Words – too powerful to publish say Tories

Words have the power to open new levels of understanding, to make people more aware of the people around them and the ability to change lives. According to the Tories, they should also be banned – if they are construed to be in any way pornographic that is.

Turns out that the banning of pictures of children deemed to be indecent – giving the comic book community a whole lot to worry about – isn’t good enough for some people and Conservative peer baroness O’Cathain amended the Coroner’s and Justice Bill to include “Dangerous Writing”. Sometimes I want to cry.

The Register says that writings which portray life-threatening acts, acts likely to result in serious injury to anus, breasts or genitals, sexual interference with a human corpse or sex with an animal (dead or alive!) are the ones likely to get you in trouble if the bill is passed. However, this will only apply if the writing is deemed to be pornographic – how this will be determined I don’t know. How many books about serial killers have sexual overtones? I’d say a fair few at a guess.

Chances of this making it through parliament may seem slim, but that’s not the only point – just the fact that people, people with some modicum of power, would suggest such a thing is scary enough. All I can say is – use your words wisely and make sure every one counts – because you never know when you might find your use of them restricted!

Comic creators fight censorship

The UK government is proposing a Coroners and Justice Bill that has ignited fears in the hearts of many law abiding, comic-book-creating citizens. Why? All because of some rather vague and circumspect wording.

The trouble is that the sections of the Bill that cover child abuse are unfortunately written in such a way that they appear open to interpretation – and the argument is that open interpretation in the hands of people who don’t necessarily understand an art form is just asking for trouble. According to Politics.co.uk, GM Jordan, editor of Comic Shop Voice, says that sections 49 (6) and 52 (3) are the ones striking fear into the hearts of UK – and worldwide – comic fans.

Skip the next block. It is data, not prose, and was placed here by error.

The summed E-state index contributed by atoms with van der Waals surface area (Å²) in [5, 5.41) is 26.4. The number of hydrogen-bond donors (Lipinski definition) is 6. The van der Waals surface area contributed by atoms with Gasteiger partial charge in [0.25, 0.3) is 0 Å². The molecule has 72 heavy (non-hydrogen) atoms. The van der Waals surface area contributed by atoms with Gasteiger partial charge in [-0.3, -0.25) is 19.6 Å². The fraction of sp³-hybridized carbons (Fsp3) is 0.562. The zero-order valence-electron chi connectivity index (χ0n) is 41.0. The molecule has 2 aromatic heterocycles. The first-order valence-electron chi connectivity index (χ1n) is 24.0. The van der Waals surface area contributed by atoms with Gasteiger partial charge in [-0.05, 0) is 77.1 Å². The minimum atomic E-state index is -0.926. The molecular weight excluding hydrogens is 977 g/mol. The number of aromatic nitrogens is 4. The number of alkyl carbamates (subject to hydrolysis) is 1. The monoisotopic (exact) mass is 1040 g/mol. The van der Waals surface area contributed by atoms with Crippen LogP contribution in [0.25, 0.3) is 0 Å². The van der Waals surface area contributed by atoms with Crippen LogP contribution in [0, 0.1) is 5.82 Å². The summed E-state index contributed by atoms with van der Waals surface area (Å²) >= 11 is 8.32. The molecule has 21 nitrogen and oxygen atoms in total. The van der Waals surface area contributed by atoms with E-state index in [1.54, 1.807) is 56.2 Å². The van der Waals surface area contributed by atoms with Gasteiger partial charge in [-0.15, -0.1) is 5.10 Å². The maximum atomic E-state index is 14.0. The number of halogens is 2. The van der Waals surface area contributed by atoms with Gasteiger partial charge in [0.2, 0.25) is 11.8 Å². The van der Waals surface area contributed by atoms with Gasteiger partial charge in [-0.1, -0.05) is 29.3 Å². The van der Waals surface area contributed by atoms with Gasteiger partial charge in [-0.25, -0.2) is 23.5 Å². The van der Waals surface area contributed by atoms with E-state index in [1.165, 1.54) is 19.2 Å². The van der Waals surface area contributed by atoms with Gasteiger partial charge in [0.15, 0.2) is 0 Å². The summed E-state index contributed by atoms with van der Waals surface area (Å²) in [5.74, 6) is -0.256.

They specify that images cannot depict a child’s genitals, an act of intercourse with an animal or an ‘indecent pseudo-photograph of a child’ – and when you are specifically thinking about porn this makes sense, when you are thinking of ground breaking comic books, not so much. Basically this linguistic looseness means that it’s possible that a large number of comic publications, artists, writers and collectors could unwittingly fall foul to a literal translation of the law.

Censorship is a dirty word these days, and so it should be, and although artists and creators understand the dangers and responsibilities or creating art that deals with contentious issues – especially those such as pornography in relation to children – they also understand that art should be beyond certain restraints. Obviously this means walking the finest of fine lines sometimes and that’s when the responsibility firmly lands on the heads of the creators for better or for worse.

There’s a good reason for this Bill, it’s designed to combat the growing problem of cartoon porn that’s available on the net, but the way it’s been handled has ensured that fears that artistic expression will be stifled are rife.

There are plenty of books out there that I find abhorrent, and probably plenty of comic books too, but that doesn’t mean they shouldn’t be allowed to exist. Banning subject matters from artistic spheres is a dangerous road to take even one step down – as I’m sure many people agree.

Luckily plenty of people from the comic book industry aren’t taking this possible threat lying down – not when books that have won high acclaim in the industry could be at risk. Leah Moore, daughter of now legendary Alan Moore, has set up an organisation called the Comic Book Alliance. An alliance that hopes to ensure that only the correct, indecent images and publications are targeted under the Bill, not artistic erotica – and it’s already gathered the support of prominent comic writers like Neil Gaiman, John Reppion and Bryan Talbot.

Good luck to them I say, no one wants to see art ‘accidentally’ curtailed. So now I’m off to sign their petition.